This new, expanded and thoroughly updated third edition of Suffolk (Slow Travel), part of Bradt's award-winning series of Slow travel guides to UK regions, remains the only full-blown standalone guide to this gentle but beguiling county within easy reach of London and Cambridge. Expert local author Laurence Mitchell helps visitors discover what makes Suffolk tick, combining personal insights, enjoyable anecdotes and up-to-date information on the best places to visit, stay and eat. Covering both popular sights and places beyond the usual tourist trail, he caters for walkers, cyclists, families, foodies, culture vultures and wildlife lovers alike.
Suffolk is a popular holiday destination, with events such as the Latitude festival and the Aldeburgh Music Festival at Britten's Snape Maltings helping keep its profile buoyant. Despite being comparatively low-lying, Suffolk boasts varied landscapes, from undulating farmland and sandy heaths to extensive forests, important nature reserves and soft, dreamy coastal landscapes comprising river estuaries, remote marshes, reed-beds, shingle beaches (notably Shingle Street, with its myth of World War II invasions) and dunes.
Suffolk's coastal towns and villages – Southwold with its old-fashioned pier and colourful beach huts, but also Aldeburgh, Orford, Walberswick and Dunwich – are steeped in art heritage, with links to artists including Maggi Hambling, John Piper, Philip Wilson Steer and Charles Rennie Mackintosh. Venturing inland, you can make for ‘Constable Country' and the Stour valley, Bury St Edmunds, Framlingham, Bungay, Beccles or Halesworth. Alternatively, you can visit some of Suffolk's wealth of medieval churches, learn of Rendlesham's UFOs or revere Suffolk's Anglo-Saxon heritage, notably the medieval ceremonial burial site at Sutton Hoo (whose discovery is reimagined in the 2021 Netflix film The Dig) and the reconstructed Anglo-Saxon village at West Stow.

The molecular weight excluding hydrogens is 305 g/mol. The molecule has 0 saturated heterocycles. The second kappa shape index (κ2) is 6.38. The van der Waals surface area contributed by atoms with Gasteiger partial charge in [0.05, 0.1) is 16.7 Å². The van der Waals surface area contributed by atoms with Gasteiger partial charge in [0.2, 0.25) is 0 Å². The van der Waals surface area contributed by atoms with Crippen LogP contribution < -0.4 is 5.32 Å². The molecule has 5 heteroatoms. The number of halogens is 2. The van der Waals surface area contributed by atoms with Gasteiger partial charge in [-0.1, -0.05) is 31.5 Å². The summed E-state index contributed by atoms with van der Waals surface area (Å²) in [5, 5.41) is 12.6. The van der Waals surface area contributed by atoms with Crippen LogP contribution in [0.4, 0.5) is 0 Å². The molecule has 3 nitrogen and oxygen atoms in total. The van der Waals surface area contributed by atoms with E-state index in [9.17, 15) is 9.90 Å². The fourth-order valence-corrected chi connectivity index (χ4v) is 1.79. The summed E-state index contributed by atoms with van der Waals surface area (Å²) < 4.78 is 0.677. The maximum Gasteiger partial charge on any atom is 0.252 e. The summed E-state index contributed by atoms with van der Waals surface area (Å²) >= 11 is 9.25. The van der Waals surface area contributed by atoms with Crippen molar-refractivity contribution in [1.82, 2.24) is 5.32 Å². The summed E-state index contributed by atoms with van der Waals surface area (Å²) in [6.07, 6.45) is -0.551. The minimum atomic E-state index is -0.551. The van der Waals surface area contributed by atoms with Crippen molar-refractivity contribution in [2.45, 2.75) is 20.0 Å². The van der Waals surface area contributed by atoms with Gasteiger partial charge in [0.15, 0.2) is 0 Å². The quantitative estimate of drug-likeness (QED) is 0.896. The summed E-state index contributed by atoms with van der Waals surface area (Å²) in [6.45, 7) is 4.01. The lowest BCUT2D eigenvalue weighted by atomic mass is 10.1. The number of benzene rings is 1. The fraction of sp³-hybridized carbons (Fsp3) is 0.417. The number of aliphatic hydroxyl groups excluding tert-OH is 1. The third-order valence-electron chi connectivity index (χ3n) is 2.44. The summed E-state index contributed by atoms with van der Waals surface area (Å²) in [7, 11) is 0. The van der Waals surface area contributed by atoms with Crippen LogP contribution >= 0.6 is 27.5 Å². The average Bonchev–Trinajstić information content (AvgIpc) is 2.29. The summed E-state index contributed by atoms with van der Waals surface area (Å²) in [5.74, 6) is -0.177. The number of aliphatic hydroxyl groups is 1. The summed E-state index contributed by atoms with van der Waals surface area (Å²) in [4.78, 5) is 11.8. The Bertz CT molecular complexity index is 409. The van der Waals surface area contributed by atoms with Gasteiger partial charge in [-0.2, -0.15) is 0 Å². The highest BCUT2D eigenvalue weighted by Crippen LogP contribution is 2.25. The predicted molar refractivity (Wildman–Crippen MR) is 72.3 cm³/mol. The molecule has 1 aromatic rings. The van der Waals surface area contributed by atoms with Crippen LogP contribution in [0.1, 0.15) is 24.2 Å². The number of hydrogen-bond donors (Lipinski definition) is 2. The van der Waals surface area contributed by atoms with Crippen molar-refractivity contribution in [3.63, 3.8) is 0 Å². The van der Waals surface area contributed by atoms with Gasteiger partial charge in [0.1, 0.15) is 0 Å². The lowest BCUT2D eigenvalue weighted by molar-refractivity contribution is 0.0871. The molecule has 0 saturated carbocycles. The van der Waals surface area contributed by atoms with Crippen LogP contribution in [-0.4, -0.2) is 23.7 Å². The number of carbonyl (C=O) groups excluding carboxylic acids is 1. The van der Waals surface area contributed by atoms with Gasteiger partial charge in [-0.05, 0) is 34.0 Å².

This guide makes a virtue of being selective, pointing readers to the cream of the area. It is organised into locales to encourage ‘stay put' tourism and thorough exploration. It suggests options for car-free travel: walking, cycling, river boats, buses and trains. Written in an entertaining yet authoritative style, Bradt's Suffolk (Slow Travel) is the ideal companion with which to discover this county.
Laurence Mitchell (http://eastofelveden.wordpress.com) is a freelance travel writer and photographer who has lived in neighbouring Norfolk for over 40 years. He is the author of Norfolk (Slow Travel) and Suffolk (Slow Travel), both in Bradt's award-winning series of Slow Travel guides to UK regions. Taking an active interest in the county's long-distance walking routes, Mitchell has also written walking guides to Suffolk and Norfolk, including in collaboration with the Suffolk Coast & Heaths Area of Outstanding Natural Beauty, as well as Westering, a lyrical account of a slow coast-to-coast walk in Britain. A member of the Outdoor Writers and Photographers Guild, he has contributed to anthologies and publications such as Geographical, Walk, Discover Britain, Wild Travel and hidden europe. A keen birdwatcher, he has considerable knowledge of the county's wildlife and where to see it. Mitchell's other interests, featuring in his books, include landscape archaeology, local history, literature and folklore.